Reviews for Shadows of Sunshine
K. Presson chapter 3 . 1/17/2008
Hm. Interesting story line. I like the developments of the individual differences that are unique to the world you've created. The lore of twins also grabs me because I have something of a facination with the connection between twins that single people never understand. You mention in chapter 3 that Aisha has a set of twin foster siblings. Does the lore about twins follow them as well?

The poem of chapter 1 (or the bardic song) is a good hook. I'm not sure I would have read on if not the curiosity of the origins of the poem itself.

Chapter two was short and to the point, although I think a little more mystery should be here involving the twins heritage. Perhaps their father should be revealed later. Yes, the characters don't know, but the reader is already expecting it. It's just an idea.

All in all, I'm enjoying this story. Save for duplications of words too close together, it's good. ((I have no room to speak on this matter. "Find another word." is the most common phrase to leave my mentor's lips.))
Lady Rainwind chapter 1 . 5/7/2007
In response to your message- Does it seem like care? I only don't want you to find my Fanfiction account. Lol, and you can search for Lady Rainwind on fanfiction, I'm not her, MWAHAHAHAHAHA!

The only reason I responded with a review is because it won't let me PM!

Anyway, how come I can't write poems like this? Not cool... I've only written one for Kaylin, and it's not as good! We should post Kaylin up here, BTW. Bye bye.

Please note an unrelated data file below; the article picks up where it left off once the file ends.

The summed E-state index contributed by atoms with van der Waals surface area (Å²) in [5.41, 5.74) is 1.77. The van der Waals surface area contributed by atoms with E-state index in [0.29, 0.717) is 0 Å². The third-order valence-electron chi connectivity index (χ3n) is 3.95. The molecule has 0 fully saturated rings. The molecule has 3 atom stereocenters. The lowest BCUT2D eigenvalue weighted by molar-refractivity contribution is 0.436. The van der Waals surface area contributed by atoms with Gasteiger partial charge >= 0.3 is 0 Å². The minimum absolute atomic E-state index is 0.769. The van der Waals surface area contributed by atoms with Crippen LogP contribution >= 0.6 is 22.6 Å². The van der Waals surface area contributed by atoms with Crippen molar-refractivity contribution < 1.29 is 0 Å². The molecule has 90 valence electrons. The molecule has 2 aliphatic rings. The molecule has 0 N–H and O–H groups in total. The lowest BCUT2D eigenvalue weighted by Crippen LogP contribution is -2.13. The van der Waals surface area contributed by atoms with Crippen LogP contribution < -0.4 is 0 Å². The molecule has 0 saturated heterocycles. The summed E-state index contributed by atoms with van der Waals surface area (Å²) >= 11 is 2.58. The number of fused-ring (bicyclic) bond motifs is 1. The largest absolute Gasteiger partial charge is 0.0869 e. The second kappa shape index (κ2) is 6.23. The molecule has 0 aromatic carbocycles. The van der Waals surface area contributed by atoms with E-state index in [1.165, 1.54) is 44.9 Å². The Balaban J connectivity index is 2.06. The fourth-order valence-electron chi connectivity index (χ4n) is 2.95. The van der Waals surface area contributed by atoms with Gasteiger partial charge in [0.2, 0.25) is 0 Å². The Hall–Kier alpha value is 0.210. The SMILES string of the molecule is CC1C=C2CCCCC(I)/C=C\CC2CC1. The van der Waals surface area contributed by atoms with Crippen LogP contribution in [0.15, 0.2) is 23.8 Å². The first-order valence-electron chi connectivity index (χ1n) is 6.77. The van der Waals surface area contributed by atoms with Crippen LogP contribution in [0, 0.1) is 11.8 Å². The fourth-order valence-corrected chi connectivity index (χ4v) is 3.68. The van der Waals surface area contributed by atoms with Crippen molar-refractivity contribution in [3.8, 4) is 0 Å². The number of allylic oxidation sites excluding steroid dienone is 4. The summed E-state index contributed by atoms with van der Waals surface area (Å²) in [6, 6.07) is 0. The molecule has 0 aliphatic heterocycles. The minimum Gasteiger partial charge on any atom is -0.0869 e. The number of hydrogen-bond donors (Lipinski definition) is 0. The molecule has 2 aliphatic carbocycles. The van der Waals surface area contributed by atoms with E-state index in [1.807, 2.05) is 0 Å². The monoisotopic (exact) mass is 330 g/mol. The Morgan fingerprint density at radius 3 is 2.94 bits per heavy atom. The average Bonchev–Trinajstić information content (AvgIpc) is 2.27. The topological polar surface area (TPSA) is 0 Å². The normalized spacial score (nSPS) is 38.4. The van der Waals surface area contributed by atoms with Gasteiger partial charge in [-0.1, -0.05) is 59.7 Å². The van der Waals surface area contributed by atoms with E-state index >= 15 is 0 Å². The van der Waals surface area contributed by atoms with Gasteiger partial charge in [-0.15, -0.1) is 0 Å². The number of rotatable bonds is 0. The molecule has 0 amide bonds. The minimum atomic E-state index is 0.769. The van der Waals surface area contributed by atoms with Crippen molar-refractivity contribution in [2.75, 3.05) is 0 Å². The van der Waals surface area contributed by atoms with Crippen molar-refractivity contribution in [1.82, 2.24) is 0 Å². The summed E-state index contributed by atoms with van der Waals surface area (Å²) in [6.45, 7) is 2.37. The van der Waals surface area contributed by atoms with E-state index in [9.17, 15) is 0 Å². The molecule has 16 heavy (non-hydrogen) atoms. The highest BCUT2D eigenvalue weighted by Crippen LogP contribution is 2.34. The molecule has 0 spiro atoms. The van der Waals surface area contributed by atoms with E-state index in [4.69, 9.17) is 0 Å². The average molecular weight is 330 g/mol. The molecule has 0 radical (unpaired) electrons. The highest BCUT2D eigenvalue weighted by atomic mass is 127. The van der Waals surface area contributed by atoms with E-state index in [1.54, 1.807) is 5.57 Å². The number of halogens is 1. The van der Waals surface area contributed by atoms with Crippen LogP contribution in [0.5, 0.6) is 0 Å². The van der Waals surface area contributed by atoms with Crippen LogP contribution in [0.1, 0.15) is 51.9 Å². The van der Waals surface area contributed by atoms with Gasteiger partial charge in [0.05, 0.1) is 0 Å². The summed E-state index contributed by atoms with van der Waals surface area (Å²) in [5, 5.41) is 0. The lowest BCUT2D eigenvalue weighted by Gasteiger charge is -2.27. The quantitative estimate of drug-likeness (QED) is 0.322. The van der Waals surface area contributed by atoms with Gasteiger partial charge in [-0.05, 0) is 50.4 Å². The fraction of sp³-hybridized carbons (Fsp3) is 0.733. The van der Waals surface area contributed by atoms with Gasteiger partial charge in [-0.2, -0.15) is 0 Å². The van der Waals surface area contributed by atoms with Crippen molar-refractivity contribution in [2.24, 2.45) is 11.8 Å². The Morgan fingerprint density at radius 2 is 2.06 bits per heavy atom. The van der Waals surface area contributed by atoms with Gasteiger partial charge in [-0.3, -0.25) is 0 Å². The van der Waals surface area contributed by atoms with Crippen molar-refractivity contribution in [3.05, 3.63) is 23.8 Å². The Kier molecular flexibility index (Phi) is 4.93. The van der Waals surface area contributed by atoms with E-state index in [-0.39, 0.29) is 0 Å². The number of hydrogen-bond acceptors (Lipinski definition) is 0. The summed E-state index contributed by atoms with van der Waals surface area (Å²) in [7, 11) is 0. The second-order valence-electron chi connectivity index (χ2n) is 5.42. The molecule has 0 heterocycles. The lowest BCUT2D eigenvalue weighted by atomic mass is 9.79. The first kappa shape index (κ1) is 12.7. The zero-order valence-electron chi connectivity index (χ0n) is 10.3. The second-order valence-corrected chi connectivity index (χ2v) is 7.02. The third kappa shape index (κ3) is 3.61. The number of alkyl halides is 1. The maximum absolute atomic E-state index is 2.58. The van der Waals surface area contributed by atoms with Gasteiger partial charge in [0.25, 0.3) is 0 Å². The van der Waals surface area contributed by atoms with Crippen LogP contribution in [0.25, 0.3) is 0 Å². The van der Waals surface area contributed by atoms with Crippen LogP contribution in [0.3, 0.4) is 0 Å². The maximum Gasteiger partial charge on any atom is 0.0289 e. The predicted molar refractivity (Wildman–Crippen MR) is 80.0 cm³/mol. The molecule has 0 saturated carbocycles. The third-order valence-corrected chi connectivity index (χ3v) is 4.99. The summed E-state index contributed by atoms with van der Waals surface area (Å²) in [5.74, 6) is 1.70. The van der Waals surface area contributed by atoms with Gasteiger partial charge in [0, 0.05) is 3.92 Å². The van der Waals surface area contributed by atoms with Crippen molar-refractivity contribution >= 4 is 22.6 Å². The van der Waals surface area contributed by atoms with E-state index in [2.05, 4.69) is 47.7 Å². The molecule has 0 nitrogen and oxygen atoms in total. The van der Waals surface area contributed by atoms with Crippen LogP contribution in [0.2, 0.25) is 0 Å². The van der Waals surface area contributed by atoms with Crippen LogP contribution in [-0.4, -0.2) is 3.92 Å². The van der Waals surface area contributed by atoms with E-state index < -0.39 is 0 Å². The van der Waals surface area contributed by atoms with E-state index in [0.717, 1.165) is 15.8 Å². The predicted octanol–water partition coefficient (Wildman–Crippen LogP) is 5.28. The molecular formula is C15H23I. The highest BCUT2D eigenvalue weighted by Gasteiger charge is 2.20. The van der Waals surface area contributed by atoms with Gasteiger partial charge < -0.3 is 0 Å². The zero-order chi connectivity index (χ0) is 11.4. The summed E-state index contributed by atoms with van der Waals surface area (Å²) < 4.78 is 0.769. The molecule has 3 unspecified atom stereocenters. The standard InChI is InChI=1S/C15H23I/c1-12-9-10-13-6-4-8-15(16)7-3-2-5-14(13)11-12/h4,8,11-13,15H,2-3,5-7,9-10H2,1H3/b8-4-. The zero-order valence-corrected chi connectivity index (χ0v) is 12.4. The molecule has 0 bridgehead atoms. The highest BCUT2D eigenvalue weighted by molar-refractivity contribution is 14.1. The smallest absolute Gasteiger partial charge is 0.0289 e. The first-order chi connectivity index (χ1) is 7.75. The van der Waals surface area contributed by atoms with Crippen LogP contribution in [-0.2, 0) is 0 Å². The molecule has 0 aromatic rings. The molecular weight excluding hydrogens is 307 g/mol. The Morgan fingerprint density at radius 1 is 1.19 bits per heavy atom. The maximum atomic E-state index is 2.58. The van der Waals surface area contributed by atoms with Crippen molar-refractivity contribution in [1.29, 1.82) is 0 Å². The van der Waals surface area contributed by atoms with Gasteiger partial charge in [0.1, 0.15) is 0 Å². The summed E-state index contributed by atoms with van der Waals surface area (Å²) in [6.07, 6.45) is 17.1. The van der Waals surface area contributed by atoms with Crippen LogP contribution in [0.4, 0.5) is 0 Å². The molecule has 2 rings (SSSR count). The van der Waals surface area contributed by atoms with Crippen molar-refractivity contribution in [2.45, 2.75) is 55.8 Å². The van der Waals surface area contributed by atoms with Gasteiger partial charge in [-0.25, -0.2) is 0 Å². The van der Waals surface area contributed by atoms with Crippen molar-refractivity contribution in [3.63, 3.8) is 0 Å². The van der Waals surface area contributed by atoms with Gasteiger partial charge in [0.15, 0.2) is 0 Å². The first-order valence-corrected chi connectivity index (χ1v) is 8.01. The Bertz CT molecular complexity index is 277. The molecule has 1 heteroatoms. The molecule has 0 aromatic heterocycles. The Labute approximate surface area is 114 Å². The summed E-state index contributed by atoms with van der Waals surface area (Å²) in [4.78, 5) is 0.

Lady Rainwind chapter 2 . 5/6/2007
Aha! Found you.

This is my favorite part of your story, LOL!

Mirika...
blankee chapter 21 . 5/5/2007
draft and that good? darling, you shouldn't let the others stay in your pc...you should be proud to post them here...anyway, as far as i can go, your story is wonderful, although i know you knew that the structure (literally) is an eye sore, but it's the whole story line that counts and this far, i'm not going to change my mind saying it isn't good...it's very beyond good... you sound lonely, but don't be...you are great and this story is, too!
blankee chapter 1 . 5/5/2007
it was great the way you molded the whole poetic environment...the words you used where of a character in the time you wish to portray so that is a good point...how i wish i could write poems the way you do...anyway, i like how it captured my interest, i'm sure it has done others that way, too...

-your reader

-karen
Makenna chapter 7 . 12/2/2006
This is a nice story, I like the plot idea, although...

I feel as though its somewhat a copy off of Eragon, am I right?
Lccorp2 chapter 5 . 7/29/2006
Harr.

T'alnoth of the Gold Flight:

-Temperatures in a desert vary extremely. There's the heat during the day, which most authors make some attempt to take notice of, but there's also the cold at night. If your characters aren't used to traveling in the desert, one or the other should inconvenience them at least, and terrify them at best.

-Sand gets everywhere and in everything.-Black clothes attract heat. White clothes reflect it.-Panting, crying, spitting, sweating, vomiting, and urination are all losses of moisture. Your teenage heroine should get smacked around (more than usual, anyway) for having a hissy fit in the desert. And I always wanted to see fantasy characters have to gather their urine and drink it.-Moving during noon, the hottest and least shadowy time, is not a good idea.-Just stumbling on an oasis when you don't know the desert routes is extremely unlikely.-A head covering will be necessary to stop the sweat from rolling down into the hero's eyes.-The cold will necessitate some means of dealing with it- blankets, fires, a cave- and that means that blankets and firewood will have to be brought along.